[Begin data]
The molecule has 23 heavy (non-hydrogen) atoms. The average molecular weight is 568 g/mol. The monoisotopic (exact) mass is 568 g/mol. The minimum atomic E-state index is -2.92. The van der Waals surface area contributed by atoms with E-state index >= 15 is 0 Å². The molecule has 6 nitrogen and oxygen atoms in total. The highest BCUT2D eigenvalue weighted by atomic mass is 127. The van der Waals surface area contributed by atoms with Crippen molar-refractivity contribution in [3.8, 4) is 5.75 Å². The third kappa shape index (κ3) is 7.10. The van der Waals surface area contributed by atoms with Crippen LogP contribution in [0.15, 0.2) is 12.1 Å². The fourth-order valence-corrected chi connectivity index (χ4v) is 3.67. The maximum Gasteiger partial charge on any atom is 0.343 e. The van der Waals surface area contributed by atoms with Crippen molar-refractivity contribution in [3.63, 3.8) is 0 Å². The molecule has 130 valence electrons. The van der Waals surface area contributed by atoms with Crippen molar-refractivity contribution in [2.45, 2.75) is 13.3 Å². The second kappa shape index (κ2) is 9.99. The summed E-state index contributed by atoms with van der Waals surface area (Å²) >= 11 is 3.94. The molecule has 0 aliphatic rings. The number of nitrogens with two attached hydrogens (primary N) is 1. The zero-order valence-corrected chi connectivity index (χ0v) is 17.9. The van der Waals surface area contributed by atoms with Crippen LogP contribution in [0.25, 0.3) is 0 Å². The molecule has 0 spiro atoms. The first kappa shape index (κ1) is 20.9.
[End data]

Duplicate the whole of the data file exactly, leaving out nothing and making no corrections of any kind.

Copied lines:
The molecule has 23 heavy (non-hydrogen) atoms. The average molecular weight is 568 g/mol. The monoisotopic (exact) mass is 568 g/mol. The minimum atomic E-state index is -2.92. The van der Waals surface area contributed by atoms with E-state index >= 15 is 0 Å². The molecule has 6 nitrogen and oxygen atoms in total. The highest BCUT2D eigenvalue weighted by atomic mass is 127. The van der Waals surface area contributed by atoms with Crippen molar-refractivity contribution in [3.8, 4) is 5.75 Å². The third kappa shape index (κ3) is 7.10. The van der Waals surface area contributed by atoms with Crippen LogP contribution in [0.15, 0.2) is 12.1 Å². The fourth-order valence-corrected chi connectivity index (χ4v) is 3.67. The maximum Gasteiger partial charge on any atom is 0.343 e. The van der Waals surface area contributed by atoms with Crippen molar-refractivity contribution in [3.63, 3.8) is 0 Å². The molecule has 130 valence electrons. The van der Waals surface area contributed by atoms with Crippen molar-refractivity contribution in [2.45, 2.75) is 13.3 Å². The second kappa shape index (κ2) is 9.99. The summed E-state index contributed by atoms with van der Waals surface area (Å²) >= 11 is 3.94. The molecule has 0 aliphatic rings. The number of nitrogens with two attached hydrogens (primary N) is 1. The zero-order valence-corrected chi connectivity index (χ0v) is 17.9. The van der Waals surface area contributed by atoms with Crippen LogP contribution in [0.25, 0.3) is 0 Å². The molecule has 0 spiro atoms. The first kappa shape index (κ1) is 20.9.